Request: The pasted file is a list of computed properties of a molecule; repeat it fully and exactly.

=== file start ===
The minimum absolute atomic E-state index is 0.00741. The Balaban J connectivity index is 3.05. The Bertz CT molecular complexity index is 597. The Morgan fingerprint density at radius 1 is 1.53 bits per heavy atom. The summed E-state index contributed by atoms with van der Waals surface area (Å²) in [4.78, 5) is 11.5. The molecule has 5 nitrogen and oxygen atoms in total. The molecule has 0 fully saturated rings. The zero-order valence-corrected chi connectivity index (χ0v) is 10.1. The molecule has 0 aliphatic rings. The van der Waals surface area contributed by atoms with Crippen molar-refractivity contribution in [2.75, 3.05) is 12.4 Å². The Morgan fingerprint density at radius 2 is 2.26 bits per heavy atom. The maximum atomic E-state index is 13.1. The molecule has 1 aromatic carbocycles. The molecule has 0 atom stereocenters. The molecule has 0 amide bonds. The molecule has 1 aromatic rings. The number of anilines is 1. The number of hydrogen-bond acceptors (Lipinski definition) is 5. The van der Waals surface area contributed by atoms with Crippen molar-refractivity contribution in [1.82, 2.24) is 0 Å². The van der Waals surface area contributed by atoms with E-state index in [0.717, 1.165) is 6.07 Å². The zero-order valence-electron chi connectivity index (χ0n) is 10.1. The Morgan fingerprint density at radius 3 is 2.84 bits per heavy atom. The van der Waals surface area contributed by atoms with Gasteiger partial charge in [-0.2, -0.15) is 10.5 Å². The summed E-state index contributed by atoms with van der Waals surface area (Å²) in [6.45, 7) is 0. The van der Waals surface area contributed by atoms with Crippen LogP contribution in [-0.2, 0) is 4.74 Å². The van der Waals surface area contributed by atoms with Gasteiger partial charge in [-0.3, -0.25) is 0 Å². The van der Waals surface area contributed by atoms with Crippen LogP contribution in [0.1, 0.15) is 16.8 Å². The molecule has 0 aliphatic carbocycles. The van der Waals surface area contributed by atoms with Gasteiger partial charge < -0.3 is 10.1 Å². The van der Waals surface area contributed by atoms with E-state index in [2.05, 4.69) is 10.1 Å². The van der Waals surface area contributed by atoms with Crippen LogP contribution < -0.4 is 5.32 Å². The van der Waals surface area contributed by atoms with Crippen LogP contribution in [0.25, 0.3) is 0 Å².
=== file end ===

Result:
The minimum absolute atomic E-state index is 0.00741. The Balaban J connectivity index is 3.05. The Bertz CT molecular complexity index is 597. The Morgan fingerprint density at radius 1 is 1.53 bits per heavy atom. The summed E-state index contributed by atoms with van der Waals surface area (Å²) in [4.78, 5) is 11.5. The molecule has 5 nitrogen and oxygen atoms in total. The molecule has 0 fully saturated rings. The zero-order valence-corrected chi connectivity index (χ0v) is 10.1. The molecule has 0 aliphatic rings. The van der Waals surface area contributed by atoms with Crippen molar-refractivity contribution in [2.75, 3.05) is 12.4 Å². The Morgan fingerprint density at radius 2 is 2.26 bits per heavy atom. The maximum atomic E-state index is 13.1. The molecule has 1 aromatic carbocycles. The molecule has 0 atom stereocenters. The molecule has 0 amide bonds. The molecule has 1 aromatic rings. The number of anilines is 1. The number of hydrogen-bond acceptors (Lipinski definition) is 5. The van der Waals surface area contributed by atoms with Crippen molar-refractivity contribution in [1.82, 2.24) is 0 Å². The van der Waals surface area contributed by atoms with E-state index in [0.717, 1.165) is 6.07 Å². The zero-order valence-electron chi connectivity index (χ0n) is 10.1. The Morgan fingerprint density at radius 3 is 2.84 bits per heavy atom. The van der Waals surface area contributed by atoms with Gasteiger partial charge in [-0.2, -0.15) is 10.5 Å². The summed E-state index contributed by atoms with van der Waals surface area (Å²) in [6.45, 7) is 0. The van der Waals surface area contributed by atoms with Crippen LogP contribution in [-0.2, 0) is 4.74 Å². The van der Waals surface area contributed by atoms with Gasteiger partial charge in [-0.3, -0.25) is 0 Å². The van der Waals surface area contributed by atoms with Crippen LogP contribution in [0.1, 0.15) is 16.8 Å². The molecule has 0 aliphatic carbocycles. The van der Waals surface area contributed by atoms with Gasteiger partial charge < -0.3 is 10.1 Å². The van der Waals surface area contributed by atoms with E-state index in [2.05, 4.69) is 10.1 Å². The van der Waals surface area contributed by atoms with Crippen LogP contribution < -0.4 is 5.32 Å². The van der Waals surface area contributed by atoms with Crippen LogP contribution in [0.25, 0.3) is 0 Å².